A common aspect to all healthy change is ambivalence, both wanting to make the change and yet still seeing reasons for maintaining old behaviours. Motivational Interviewing (MI) is an evidence-based counselling approach particularly suited for helping people move beyond such ambivalence and into action. A drastic departure from shame-based approaches to instill morality and motivation, MI embraces a research-supported belief that people’s internal motivation and wisdom regarding healthy change already exists and simply needs a compassionate, directional approach. Similarly, rather than a coercive approach, MI emphasizes a collaborative spirit, a partnership in which our counsellor recognizes that every person is ultimately responsible for their autonomous direction.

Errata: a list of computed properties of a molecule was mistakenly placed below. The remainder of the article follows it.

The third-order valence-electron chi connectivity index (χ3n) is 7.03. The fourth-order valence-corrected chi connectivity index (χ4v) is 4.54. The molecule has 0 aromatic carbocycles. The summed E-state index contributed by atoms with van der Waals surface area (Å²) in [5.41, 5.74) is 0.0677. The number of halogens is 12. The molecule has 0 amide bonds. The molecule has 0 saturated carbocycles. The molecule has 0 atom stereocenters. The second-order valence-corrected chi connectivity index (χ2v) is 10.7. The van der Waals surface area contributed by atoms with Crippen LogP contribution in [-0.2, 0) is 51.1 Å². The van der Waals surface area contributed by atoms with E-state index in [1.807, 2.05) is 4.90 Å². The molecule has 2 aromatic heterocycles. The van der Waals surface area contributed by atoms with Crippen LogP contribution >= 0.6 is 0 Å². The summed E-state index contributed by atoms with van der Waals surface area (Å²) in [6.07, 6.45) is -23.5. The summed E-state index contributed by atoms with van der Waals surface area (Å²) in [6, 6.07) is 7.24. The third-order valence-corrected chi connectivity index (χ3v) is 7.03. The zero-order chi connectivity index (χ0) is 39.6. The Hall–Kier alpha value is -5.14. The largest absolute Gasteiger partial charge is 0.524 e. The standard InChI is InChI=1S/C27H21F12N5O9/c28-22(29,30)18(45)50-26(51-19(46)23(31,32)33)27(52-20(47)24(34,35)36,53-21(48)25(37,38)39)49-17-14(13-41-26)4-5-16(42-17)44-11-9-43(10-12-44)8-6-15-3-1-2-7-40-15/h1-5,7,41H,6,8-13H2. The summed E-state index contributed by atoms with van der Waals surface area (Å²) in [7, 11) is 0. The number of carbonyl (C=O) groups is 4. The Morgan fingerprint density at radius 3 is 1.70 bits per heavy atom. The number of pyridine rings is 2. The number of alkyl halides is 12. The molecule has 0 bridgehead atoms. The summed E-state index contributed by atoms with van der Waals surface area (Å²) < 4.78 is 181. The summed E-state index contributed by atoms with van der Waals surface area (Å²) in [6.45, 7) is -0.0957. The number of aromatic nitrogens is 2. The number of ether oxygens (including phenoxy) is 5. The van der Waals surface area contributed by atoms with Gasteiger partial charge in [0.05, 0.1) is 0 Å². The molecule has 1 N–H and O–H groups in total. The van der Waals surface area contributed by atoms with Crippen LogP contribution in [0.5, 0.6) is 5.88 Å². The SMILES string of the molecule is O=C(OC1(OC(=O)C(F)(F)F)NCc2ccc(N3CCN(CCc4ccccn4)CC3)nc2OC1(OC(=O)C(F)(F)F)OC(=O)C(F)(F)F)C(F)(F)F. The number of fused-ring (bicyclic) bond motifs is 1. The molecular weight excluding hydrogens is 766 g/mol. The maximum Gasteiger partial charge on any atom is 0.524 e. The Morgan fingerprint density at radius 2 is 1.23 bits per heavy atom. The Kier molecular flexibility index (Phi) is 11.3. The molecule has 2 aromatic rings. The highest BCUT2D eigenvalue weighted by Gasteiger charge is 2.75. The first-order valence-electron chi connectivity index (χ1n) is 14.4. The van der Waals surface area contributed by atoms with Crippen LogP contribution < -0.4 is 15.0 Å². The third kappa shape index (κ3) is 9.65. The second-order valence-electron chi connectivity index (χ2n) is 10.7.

In addition to the above “spirit” that weaves through MI, there is a fundamental emphasis on conversations about change. We’ve all experienced conversations about change that didn’t go as planned – “making” someone change by putting enough knowledge, fear, etc into them only to find our efforts have backfired. The skillful MI counsellor avoids confrontation, and instead offers directional assistance through the discrepancies between values and present behaviours, goals and present reality. The conversation becomes focused on the person’s own narratives about change possibilities rooted in their own values, interests, beliefs, and attitudes. In summary, MI has been defined as “a collaborative conversation style for strengthening a person’s own motivation and commitment to change”.